Top Chef Six: Vegetarian hijinx »
This episode of Top Chef is actually titled “Meat Natalie,” which is an idiotic pun that Vegansaurus scoffs at. We are above puns. OK, that is a lie. More importantly: Vegetables won! Hooray for vegetables.
Following a TV Guide-sponsored Quickfire, which we will skip over because of its impertinence to vegetables, the chefs are told they will get to cook at Tom Colicchio’s craftsteak [sic] the next day, and dismissed. At home, they discuss the different meats and cuts of meats that they are planning to cook; this isn’t very interesting, except for the part where we already know that they won’t be cooking one tiny piece of meat. Foreshadowing! Dramatic irony!
The following day, the chefs arrive at craftsteak and start running around the kitchen, ogling all the animal carcasses and preparing themselves to start cooking. Then, in comes Colicchio, smiling the smuggest smile in the world, and tells them to hold up a second, because he wants to introduce the guest judge: Natalie Portman! Mike Isabella does a gross thing with his face, as is his wont.
Natalie tells them that she loves food and she is an adventurous eater and hahaha! a vegetarian, so no dead animals in the food pls. Every chef’s little face falls, all Meat meat everywhere and not a fire to cook, or whatever; Natalie and Colicchio grin like cats that’ve eaten two mock-canary canaries and skip off while the cheftestants wail and moan and gnash their evolved-to-eat-flesh teeth. Har.
It doesn’t seem to go terribly at first, actually; according to Colicchio’s blog, the producers had trucked in a ton of produce from the Santa Monica Greenmarket [sic] just for this challenge, and they had a lot of options, including delicious morels and fresh garbanzo beans. Poor Jennifer, already beaten down from her loss in the Quickfire (her TV dinner was not the least disgusting) loses a dried-orange-peel toss to Eli and is forced to use baby eggplants instead of the lovely Japanese ones she wanted. That is tension and drama, you guys: eggplants.
Kevin voiceovers that as he and his wife eat vegetarian during every Lent, he’s familiar with veg cooking, although it’s difficult for him to get enough to eat. “When you eat meat, it leaves you satiated,” he says, his arms full of produce. Let us note here that only three of the chefs included a non-vegetable item on their plates—Eli’s lentils, Michael V.’s polenta, Robin’s chickpeas—and only the polenta looked like it’d be enough for a serving. They weren’t up to Millennium’s standards, is what I’m saying. Kevin, who stars in the beat-the-DVRs montage this week as “Guy who can really put away some food,” may want to consider eating something both plant-based and a significant source of protein next Lent, because no duh if you only eat produce you won’t feel full for long.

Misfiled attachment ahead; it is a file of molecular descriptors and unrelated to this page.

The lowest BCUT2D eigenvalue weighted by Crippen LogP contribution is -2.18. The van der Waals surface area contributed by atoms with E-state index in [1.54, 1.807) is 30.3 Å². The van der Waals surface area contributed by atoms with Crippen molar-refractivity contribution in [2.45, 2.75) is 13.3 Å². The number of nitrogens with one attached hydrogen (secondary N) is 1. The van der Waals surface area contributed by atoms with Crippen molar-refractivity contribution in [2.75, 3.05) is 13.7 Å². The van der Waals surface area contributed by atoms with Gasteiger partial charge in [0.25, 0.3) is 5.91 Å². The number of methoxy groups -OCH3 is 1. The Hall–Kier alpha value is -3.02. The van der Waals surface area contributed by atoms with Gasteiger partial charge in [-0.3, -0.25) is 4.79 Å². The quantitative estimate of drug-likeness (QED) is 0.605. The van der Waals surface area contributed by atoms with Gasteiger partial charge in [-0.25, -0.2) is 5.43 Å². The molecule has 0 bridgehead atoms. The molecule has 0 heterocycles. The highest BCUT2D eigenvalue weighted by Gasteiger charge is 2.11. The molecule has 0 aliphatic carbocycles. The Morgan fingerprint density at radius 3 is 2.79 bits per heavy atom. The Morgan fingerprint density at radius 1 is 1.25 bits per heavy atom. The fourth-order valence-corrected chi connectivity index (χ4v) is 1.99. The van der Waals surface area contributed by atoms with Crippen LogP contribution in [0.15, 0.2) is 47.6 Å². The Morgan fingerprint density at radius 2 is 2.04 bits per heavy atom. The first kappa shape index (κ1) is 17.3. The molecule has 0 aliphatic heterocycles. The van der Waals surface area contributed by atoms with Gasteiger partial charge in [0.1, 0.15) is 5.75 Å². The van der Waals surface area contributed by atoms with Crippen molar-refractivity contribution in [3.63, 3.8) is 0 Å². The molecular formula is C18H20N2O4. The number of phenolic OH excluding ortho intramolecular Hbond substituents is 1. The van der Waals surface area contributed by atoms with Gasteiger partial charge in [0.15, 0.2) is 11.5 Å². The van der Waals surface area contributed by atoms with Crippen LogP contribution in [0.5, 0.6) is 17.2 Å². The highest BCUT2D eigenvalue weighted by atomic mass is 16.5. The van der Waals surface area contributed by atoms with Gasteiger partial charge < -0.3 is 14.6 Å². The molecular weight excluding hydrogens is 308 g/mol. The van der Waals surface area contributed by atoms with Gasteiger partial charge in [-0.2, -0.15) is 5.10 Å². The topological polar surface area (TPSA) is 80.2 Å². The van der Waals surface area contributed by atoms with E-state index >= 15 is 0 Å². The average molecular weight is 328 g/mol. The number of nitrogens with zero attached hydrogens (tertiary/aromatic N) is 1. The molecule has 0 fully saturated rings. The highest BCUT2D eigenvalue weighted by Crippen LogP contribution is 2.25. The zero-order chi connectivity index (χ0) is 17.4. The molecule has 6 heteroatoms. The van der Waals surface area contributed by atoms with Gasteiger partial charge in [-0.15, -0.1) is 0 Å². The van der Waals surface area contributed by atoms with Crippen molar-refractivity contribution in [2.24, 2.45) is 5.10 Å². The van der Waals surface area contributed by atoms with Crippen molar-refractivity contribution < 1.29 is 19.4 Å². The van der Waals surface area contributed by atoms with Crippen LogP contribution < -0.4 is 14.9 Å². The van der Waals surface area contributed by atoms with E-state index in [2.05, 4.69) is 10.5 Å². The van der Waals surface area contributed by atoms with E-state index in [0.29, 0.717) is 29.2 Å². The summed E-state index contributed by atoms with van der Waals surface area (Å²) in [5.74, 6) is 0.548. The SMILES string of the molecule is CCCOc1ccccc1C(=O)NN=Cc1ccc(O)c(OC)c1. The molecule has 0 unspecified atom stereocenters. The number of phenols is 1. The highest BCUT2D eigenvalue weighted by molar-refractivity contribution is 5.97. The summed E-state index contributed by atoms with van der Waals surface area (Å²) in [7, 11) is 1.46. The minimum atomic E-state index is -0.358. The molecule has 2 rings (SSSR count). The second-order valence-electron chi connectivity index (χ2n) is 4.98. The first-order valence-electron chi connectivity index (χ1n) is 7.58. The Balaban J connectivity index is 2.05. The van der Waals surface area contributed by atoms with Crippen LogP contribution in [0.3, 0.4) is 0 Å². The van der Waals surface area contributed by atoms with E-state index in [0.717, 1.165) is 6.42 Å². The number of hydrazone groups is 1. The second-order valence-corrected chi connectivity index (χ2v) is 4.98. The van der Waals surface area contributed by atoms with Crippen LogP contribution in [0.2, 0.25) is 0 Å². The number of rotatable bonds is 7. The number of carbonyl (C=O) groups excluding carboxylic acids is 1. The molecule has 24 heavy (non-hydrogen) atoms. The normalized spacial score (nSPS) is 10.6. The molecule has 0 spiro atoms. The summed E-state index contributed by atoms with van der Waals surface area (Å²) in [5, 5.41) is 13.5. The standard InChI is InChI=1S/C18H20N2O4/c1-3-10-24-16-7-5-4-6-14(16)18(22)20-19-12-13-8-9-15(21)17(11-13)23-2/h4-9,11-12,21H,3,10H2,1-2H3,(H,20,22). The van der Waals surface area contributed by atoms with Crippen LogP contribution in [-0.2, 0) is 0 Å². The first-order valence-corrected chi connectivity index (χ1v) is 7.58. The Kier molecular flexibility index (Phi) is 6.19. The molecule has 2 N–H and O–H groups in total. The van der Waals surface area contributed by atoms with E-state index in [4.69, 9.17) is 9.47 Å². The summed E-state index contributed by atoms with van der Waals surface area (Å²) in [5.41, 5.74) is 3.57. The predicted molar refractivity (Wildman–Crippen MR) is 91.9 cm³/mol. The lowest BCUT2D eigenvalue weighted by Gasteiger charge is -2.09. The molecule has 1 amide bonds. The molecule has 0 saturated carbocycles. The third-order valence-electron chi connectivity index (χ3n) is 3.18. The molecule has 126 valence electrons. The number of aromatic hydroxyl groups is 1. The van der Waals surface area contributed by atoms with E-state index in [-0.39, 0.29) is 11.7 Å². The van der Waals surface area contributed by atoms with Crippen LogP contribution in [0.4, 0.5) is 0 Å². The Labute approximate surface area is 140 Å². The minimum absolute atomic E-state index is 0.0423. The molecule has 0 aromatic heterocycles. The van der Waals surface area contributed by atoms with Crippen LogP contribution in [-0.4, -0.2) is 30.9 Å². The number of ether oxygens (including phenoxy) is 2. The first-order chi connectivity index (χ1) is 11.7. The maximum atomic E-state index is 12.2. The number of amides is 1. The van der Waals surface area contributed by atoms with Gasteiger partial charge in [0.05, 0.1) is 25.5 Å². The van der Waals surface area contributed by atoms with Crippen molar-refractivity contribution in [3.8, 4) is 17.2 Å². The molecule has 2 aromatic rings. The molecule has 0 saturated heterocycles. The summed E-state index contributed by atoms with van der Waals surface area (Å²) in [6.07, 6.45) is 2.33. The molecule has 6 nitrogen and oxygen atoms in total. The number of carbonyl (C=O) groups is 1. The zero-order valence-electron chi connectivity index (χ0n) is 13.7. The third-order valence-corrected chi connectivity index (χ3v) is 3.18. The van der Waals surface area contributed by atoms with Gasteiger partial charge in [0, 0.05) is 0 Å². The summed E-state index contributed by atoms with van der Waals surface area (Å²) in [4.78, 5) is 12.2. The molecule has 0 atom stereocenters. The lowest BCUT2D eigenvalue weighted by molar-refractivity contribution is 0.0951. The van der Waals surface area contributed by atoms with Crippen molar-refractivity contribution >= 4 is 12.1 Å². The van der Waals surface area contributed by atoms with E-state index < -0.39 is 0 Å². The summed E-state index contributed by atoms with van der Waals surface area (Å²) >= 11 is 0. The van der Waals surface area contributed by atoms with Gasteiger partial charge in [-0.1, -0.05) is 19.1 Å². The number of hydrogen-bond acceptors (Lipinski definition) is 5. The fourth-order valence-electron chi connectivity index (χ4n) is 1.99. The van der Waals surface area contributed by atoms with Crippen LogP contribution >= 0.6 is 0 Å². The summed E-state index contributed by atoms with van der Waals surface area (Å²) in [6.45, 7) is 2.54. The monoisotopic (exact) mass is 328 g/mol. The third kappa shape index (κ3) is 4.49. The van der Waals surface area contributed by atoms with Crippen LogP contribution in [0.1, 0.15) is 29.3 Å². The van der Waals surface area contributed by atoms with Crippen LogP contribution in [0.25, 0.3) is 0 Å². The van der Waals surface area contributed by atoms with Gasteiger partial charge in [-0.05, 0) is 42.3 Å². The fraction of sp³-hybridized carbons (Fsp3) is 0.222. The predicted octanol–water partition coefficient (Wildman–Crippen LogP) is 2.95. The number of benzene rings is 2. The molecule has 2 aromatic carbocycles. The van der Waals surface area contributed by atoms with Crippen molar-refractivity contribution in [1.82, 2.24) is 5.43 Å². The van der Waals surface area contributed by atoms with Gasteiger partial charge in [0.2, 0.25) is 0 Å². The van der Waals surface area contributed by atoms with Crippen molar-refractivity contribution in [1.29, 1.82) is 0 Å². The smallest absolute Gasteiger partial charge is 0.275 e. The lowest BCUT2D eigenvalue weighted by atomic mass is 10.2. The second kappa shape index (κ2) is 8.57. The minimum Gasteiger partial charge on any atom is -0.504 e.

First to serve is Robin: she has made stuffed squash blossoms, beet carpaccio and fresh chickpeas with chermoula (a blend of spices from Morocco, made here into a sauce). She didn’t finish plating in time and not all the guests got the handful of little green garbanzo beans she was sort of tossing onto each plate. It doesn’t sound like anyone particularly enjoys it. Eli is next with a confit of Japanese eggplant, lentils, garlic puree, and a radish salad. Mostly they love it, and it does look pretty and sound appetizing. That is the extent to which viewers can judge food on this show.
Thirdly comes the mildly less-dickish Michael, Voltaggio! He has made a fancy plate, with savory banana polenta, three-asparagus salad, and “Japanese tomato sashimi,” which looks like a little dollop of the gel-n-seeds center of a tomato, with a sprig of something green on top. The banana polenta freaks all the eaters out, in a good way, and the asparagus gets praise as well. Honestly though, that tomato sashimi is ridiculous. No one likes the insides of a tomato best, that’s why people don’t eat them like apples. Jennifer serves next, very nervously; she presents charred baby eggplant, braised fennel, and tomato coins, in a verjus nage. She sauces tableside, hands shaking; it’s hard to watch. It’s roundly agreed that her food is tasty, but there isn’t enough of it. Plus, some of the guests are nagent in the verjus, because of the saucing.